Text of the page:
Take any inactive vertex \(A \in V_{t+1}^i \cap V(Z)\) and consider the connected component \(Z_A\) in \(G_t\) containing A. By Definition 2, we have that \(\lceil {{\,\textrm{cost}\,}}(Z_A)\rceil \le t\) and so all other vertices in \(Z_A\) have to be in \(V_{t+1}^i\) as well. We observe that \(E_{t+1} \setminus E_t\) only contains edges between vertices from \(V_{t+1}^a\) by construction. This shows \(Z = Z_A\).
It is left to show that inactive vertices stay inactive. For \(t=1\) the inactive vertices \(V_1^i\) are already connected components with cost at most 1. As such, they remain inactive at step \(t = 2\). For \(t \ge 2\), consider an inactive vertex \(A \in V_t^i\) and the connected component \(Z \subseteq G_t\) containing it. We showed previously that \(V(Z)\subset V_t^i\) and so Z is also a connected component in \(G_{t+1}\) with \(\lceil {{\,\textrm{cost}\,}}(Z) \rceil \le t  1 < t\) and thus \(A\in V(Z)\subset V_{t+1}^i\). \(\square\)
Definition 3
Let \(C\in {\mathscr {H}}_t\) for some fixed \(t\in {\mathbb {N}}\). We define \({\mathscr {I}}_t=\{C\in {\mathscr {H}}_t\mid {\mathscr {O}}_C\cap V_t^i\ne \emptyset \}\) as the set of all clusters in \({\mathscr {H}}_t\) which hit at least one inactive vertex of \(G_t\). We call these clusters inactive and all clusters from \({\mathscr {H}}_t\backslash {\mathscr {I}}_t\) active.
We prove the following easy property about active clusters.
Lemma 11
If \(C \in {\mathscr {H}}_t \setminus {\mathscr {I}}_t\), then \(G_t[{\mathscr {O}}_C]\) forms a clique. In particular there exists a connected component in \(G_t\) that fully contains \({\mathscr {O}}_C\).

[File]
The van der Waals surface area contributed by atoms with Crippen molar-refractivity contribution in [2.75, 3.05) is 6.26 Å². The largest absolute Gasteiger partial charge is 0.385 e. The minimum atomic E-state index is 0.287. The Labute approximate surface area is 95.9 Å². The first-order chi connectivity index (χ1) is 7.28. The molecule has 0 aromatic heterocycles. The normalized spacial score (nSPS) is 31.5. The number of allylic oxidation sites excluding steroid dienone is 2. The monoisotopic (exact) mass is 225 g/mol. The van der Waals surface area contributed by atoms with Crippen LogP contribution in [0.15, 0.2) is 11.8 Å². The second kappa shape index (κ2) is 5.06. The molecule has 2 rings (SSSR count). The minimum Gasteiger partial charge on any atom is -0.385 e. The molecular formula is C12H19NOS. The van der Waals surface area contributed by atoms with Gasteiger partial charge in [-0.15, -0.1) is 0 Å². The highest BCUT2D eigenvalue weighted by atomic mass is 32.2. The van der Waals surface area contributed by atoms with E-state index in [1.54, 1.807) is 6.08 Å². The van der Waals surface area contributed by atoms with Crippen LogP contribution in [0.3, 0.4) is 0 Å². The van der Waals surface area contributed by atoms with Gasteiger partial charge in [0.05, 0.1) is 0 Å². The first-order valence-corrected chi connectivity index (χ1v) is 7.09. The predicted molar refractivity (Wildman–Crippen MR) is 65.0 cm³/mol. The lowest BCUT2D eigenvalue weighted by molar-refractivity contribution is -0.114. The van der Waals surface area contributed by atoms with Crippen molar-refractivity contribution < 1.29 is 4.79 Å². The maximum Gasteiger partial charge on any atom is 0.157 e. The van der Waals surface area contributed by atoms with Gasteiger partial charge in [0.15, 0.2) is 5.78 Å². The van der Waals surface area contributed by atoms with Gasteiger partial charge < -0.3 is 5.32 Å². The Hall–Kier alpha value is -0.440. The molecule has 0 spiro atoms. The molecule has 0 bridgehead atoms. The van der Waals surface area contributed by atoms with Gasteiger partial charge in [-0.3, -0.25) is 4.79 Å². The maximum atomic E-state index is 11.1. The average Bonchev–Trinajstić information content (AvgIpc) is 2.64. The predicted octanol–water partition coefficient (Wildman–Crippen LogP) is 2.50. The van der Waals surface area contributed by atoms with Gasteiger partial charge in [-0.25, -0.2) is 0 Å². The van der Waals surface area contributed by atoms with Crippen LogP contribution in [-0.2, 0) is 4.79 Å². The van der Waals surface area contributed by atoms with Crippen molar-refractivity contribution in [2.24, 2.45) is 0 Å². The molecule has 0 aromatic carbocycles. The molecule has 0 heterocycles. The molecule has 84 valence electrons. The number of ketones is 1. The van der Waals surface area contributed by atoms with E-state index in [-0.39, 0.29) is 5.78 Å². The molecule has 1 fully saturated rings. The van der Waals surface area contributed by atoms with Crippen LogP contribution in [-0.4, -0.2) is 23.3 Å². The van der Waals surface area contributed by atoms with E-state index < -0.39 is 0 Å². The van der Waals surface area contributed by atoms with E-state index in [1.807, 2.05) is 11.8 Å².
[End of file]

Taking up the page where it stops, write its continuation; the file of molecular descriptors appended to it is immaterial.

Proof
By definition of \({\mathscr {I}}_t\), \({\mathscr {O}}_C\) must consist exclusively of active vertices. Since all of them are hit by \(C \in {\mathscr {H}}_t\) there exists an edge \(\{A, B\} \in E_t\) for every pair \(A, B \in {\mathscr {O}}_C\). In other words, \(G_t[{\mathscr {O}}_C]\) forms a clique and the claim follows. \(\square\)
This does not necessarily hold for an inactive cluster \(C\in {\mathscr {I}}_t\). As C contains at least one inactive vertex, the connected component Z which contains this vertex does not grow. If later on complete linkage merges C with another cluster the result is an inactive cluster which may hit vertices outside of Z. So \(G_{t'}\) does not reflect the progression of C for \(t'\ge t\). However, the number of such clusters cannot exceed \(V_t^i\).
Lemma 12
The number of inactive clusters in \({\mathscr {H}}_t\) is at most the number of inactive vertices at time t. That is, \({\mathscr {I}}_t \le V_t^i\) holds for all \(t \in {\mathbb {N}}\).
Proof